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The Kingsport Police Department would like to share the following educational information regarding the proper use of 9-1-1. This information has been provided by Kingsport Central Dispatch. We also invite you to visit their website at the following link: www.Kingsport911.org

WHAT IS 9-1-1?

9-1-1 is the number utilized in North America to report an emergency. Although it is in wide use, it is not universal. Rural areas may still utilize seven digit numbers for the police department, fire department, and ambulance services.


Nine-one-one (9-1-1) is only to be used in emergency situations. An emergency is any situation that requires immediate assistance from the police/sheriff, the fire department, or an ambulance. If you are ever in doubt of whether a situation is an emergency, you should call 9-1-1. It is better to be safe and let the 9-1-1 call taker determine if you need emergency assistance.

  • For information
  • For directory assistance
  • For paying traffic tickets
  • For your lost pet
  • As a prank
Dial 9-1-1
  • Tell the dispatcher what the emergency is
  • Wait for further instructions from the dispatcher
  • Don’t hang up until the dispatcher tells you to
What is an Emergency?
  • Any serious medical problem (chest pain, seizure, bleeding)
  • Any type of fire (business, car, building)
  • Any life-threatening situations (fights, people with weapons, etc.)
What information will the dispatcher need?
  • The location where assistance is needed
  • Your name and phone number
  • The nature of the emergency
  • Descriptions of suspects, or additional information
  • Where? – Where is this occurring?
  • What? – What is happening?
  • When? – Is this happening now?
  • Who? – Who is the victim, suspect, etc.?
  • Why? – Do you know why this is happening? i.e. depression?
  • Weapons? – Are there any weapons involved?
Helpful Hints:
  • Always listen to the Dispatcher.
  • The questions they ask are for the safety of you, the public and the officers.
  • Just because they are questioning you, does not mean help is not on the way.
  • Information is entered into a computer & dispatched to the proper units.
  • Remain on the line until told to hang up. The operator may need more information or to give you further instructions.
  • Be familiar with your area. We can’t help if you don’t know where you are.
  • NEVER intervene in a crime in progress.
What to do when you need help, but it’s not an emergency.
(Please contact the appropriate office.)
  • City Hall – 229-9400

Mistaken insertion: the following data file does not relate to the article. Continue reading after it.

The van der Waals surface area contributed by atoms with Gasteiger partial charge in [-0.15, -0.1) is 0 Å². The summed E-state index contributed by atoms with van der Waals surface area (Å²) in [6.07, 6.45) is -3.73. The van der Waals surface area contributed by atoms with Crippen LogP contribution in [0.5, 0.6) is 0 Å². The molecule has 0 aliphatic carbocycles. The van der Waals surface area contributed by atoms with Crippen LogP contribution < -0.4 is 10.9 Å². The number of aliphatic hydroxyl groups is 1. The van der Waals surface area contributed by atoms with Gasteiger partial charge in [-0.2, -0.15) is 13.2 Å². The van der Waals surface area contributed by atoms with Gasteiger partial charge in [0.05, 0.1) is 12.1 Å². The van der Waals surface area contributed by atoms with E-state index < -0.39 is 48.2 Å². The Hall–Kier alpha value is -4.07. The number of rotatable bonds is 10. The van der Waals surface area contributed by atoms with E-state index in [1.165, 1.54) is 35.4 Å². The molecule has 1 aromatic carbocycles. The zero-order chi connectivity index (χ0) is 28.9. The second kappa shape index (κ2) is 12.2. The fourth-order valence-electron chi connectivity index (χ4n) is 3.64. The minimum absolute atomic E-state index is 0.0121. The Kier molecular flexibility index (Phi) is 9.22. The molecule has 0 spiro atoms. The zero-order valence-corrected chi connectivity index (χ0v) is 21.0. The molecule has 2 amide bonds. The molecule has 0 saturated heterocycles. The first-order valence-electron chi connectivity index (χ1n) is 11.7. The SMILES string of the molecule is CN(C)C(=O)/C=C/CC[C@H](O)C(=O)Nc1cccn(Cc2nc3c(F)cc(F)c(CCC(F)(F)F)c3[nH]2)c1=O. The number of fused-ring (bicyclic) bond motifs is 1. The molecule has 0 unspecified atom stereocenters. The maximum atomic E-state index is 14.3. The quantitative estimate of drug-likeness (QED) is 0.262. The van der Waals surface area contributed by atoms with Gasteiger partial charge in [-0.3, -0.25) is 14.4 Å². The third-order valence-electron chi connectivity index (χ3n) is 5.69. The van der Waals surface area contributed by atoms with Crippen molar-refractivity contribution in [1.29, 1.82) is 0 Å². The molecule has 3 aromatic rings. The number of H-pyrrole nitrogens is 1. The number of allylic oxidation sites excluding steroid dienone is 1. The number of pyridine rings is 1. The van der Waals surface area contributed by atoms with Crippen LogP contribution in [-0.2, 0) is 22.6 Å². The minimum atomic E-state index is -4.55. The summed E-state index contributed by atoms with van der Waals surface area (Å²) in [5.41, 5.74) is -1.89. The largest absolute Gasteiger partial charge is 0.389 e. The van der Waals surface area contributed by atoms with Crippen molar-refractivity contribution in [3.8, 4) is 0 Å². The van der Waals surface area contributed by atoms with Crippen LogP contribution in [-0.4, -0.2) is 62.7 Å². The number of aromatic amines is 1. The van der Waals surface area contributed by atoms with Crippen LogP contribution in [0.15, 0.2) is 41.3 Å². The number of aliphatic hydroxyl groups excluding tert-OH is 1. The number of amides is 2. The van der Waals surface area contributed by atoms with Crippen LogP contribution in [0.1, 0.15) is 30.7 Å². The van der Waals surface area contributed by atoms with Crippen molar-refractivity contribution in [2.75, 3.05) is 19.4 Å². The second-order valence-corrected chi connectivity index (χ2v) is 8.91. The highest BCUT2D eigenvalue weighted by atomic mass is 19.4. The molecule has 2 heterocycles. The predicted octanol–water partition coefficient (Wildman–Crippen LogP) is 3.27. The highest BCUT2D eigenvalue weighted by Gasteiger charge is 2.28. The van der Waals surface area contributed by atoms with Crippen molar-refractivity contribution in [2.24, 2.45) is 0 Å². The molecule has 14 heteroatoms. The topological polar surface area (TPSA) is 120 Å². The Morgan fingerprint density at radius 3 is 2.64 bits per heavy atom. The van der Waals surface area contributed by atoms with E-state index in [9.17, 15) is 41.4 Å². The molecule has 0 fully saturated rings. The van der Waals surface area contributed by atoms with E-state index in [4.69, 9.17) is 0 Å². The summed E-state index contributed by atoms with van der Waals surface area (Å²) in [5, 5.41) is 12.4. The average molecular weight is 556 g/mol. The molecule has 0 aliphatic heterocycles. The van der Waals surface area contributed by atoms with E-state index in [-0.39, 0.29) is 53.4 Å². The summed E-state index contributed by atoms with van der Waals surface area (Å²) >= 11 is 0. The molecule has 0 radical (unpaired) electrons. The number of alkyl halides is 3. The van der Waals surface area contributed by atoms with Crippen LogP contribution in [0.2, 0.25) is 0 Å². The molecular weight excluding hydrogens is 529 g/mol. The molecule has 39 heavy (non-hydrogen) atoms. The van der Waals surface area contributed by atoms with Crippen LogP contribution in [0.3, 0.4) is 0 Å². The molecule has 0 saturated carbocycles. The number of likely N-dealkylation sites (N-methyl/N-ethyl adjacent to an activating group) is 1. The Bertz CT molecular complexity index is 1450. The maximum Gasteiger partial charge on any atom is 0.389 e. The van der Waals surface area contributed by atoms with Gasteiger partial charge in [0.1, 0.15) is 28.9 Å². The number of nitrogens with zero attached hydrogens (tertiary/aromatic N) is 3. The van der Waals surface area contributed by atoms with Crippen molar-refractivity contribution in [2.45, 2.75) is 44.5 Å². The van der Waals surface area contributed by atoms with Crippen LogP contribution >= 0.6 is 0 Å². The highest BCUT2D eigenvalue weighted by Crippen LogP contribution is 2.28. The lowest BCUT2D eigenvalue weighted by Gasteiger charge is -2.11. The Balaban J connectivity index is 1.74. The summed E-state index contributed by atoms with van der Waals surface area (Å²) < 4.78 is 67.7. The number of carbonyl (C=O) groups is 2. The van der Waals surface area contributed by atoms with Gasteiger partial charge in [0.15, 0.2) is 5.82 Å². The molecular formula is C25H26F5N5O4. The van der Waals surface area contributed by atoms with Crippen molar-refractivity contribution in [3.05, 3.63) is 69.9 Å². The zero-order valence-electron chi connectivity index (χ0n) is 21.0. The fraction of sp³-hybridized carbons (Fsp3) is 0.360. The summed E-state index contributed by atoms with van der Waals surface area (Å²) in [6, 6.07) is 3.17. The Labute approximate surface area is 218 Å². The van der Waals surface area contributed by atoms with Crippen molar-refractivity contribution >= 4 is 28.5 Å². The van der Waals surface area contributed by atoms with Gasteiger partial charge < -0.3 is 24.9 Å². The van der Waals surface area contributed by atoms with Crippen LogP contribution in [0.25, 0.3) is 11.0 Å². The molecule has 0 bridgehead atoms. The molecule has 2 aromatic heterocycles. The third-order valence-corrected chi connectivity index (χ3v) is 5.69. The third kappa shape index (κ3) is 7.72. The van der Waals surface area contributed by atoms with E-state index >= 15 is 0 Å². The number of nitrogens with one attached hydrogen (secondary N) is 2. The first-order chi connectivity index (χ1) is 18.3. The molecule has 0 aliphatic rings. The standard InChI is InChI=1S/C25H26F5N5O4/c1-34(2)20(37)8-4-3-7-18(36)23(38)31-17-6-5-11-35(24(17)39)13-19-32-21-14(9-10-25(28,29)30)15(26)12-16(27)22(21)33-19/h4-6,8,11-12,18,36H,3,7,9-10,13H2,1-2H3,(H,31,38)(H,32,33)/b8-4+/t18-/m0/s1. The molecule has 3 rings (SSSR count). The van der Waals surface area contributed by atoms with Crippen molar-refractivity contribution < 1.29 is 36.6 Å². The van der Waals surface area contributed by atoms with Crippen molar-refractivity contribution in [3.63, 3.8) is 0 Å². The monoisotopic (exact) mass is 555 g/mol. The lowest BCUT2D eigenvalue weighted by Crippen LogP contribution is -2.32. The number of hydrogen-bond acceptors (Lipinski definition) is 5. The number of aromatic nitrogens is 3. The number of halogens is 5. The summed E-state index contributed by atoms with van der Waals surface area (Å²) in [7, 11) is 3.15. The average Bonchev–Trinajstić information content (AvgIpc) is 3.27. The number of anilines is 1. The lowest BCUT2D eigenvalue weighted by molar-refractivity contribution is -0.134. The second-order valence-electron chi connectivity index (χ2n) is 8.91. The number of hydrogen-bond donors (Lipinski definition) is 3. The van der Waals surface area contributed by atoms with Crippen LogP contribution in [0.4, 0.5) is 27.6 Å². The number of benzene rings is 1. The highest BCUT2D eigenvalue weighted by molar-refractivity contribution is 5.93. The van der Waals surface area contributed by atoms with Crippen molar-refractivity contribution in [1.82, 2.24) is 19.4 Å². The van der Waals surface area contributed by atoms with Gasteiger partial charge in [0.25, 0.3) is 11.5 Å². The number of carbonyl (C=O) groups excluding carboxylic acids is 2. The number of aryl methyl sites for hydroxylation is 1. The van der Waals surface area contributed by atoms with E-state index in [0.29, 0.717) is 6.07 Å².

• Police Information – 229-9300
  • Fire Prevention/Inspection – 229-9440
  • Sullivan County EMS – 279-2812 (Convalescent Transport), 323-6474 (Billing)
  • Water/Sewer Department – 229-9454 (Maintenance), 229-9416 (Billing)
  • Public Works – 229-9470
  • Public Transportation-KATS – 224-2613
  • Central Dispatch – 246-9111

Wireless 9-1-1 is used to describe 9-1-1 calls, which originate from cellular telephones and other personal communications devices. During peak traffic times such as morning or evening commute, wireless calls often make up nearly half of all calls received.

Things to remember when you call 9-1-1 from a wireless device:

  • Provide an accurate address
  • Give exact street number and street name if possible
  • If uncertain, give a close intersection description
  • Provide a business name or landmark if address is unknown
  • Stay on the line and follow directions carefully
  • Do not hang up until your call is answered
  • Give your cell phone number to the call taker

As you travel the interstate highway system, notice signs located in the median. These signs have information concerning the interstate number, direction of travel and the milepost. This is valuable information to help identify your location to 9-1-1 call takers.

The following is a list of special tips that can help save the lives of our senior citizens:
  • Invest in a touch-tone phone with large, easy-to-read numbers.
  • Put a 9-1-1 reminder near the phone. Dialing ‘0’ will not always connect you with a local operator. It may connect you with an operator hundreds of miles away.
  • Always dial 9-1-1 for local police, fire or medical emergencies.
  • Keep your medical history taped to the refrigerator in an envelope clearly marked with your doctor’s phone number(s).

The department has a policy of handling certain property crimes by taking a report over the phone. Our Teleserve unit provides this service, to allow uniformed officers more time for patrol and responding to urgent calls.

When you call the department to report a property crime (at 246-9111), the operator will screen your call to determine if it fits the criteria for a Teleserve report. If it does, you will be asked for enough information to let the Teleserve operator call you back, and take the report.